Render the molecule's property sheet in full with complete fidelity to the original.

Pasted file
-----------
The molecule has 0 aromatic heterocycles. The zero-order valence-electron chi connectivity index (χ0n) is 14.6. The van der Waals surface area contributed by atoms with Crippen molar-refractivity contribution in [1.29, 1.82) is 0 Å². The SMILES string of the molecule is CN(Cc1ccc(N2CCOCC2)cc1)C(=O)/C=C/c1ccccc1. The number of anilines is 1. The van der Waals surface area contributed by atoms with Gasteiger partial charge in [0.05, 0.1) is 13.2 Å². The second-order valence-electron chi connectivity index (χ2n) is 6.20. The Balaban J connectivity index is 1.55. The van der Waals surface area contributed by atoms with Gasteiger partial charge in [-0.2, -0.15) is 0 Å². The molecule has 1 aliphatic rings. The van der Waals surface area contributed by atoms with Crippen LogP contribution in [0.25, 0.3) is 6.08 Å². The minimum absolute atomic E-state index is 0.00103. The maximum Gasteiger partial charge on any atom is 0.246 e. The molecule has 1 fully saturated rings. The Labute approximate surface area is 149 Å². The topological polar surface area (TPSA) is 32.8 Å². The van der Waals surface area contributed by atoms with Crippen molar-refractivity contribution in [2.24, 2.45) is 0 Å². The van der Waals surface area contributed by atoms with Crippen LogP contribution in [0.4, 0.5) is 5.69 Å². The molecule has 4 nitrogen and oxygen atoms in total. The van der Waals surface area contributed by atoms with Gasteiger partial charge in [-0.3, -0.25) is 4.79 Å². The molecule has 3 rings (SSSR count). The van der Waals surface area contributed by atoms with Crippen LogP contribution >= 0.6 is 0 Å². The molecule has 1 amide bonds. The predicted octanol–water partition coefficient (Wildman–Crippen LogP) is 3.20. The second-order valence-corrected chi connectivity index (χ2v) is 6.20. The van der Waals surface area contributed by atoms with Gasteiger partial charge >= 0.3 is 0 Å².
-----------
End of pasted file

The molecule has 0 aromatic heterocycles. The zero-order valence-electron chi connectivity index (χ0n) is 14.6. The van der Waals surface area contributed by atoms with Crippen molar-refractivity contribution in [1.29, 1.82) is 0 Å². The SMILES string of the molecule is CN(Cc1ccc(N2CCOCC2)cc1)C(=O)/C=C/c1ccccc1. The number of anilines is 1. The van der Waals surface area contributed by atoms with Gasteiger partial charge in [0.05, 0.1) is 13.2 Å². The second-order valence-electron chi connectivity index (χ2n) is 6.20. The Balaban J connectivity index is 1.55. The van der Waals surface area contributed by atoms with Gasteiger partial charge in [-0.2, -0.15) is 0 Å². The molecule has 1 aliphatic rings. The van der Waals surface area contributed by atoms with Crippen LogP contribution in [0.25, 0.3) is 6.08 Å². The minimum absolute atomic E-state index is 0.00103. The maximum Gasteiger partial charge on any atom is 0.246 e. The molecule has 1 fully saturated rings. The Labute approximate surface area is 149 Å². The topological polar surface area (TPSA) is 32.8 Å². The van der Waals surface area contributed by atoms with Crippen molar-refractivity contribution in [2.24, 2.45) is 0 Å². The van der Waals surface area contributed by atoms with Crippen LogP contribution in [0.4, 0.5) is 5.69 Å². The molecule has 4 nitrogen and oxygen atoms in total. The van der Waals surface area contributed by atoms with Gasteiger partial charge in [-0.3, -0.25) is 4.79 Å². The molecule has 3 rings (SSSR count). The van der Waals surface area contributed by atoms with Crippen LogP contribution >= 0.6 is 0 Å². The molecule has 1 amide bonds. The predicted octanol–water partition coefficient (Wildman–Crippen LogP) is 3.20. The second-order valence-corrected chi connectivity index (χ2v) is 6.20. The van der Waals surface area contributed by atoms with Gasteiger partial charge >= 0.3 is 0 Å².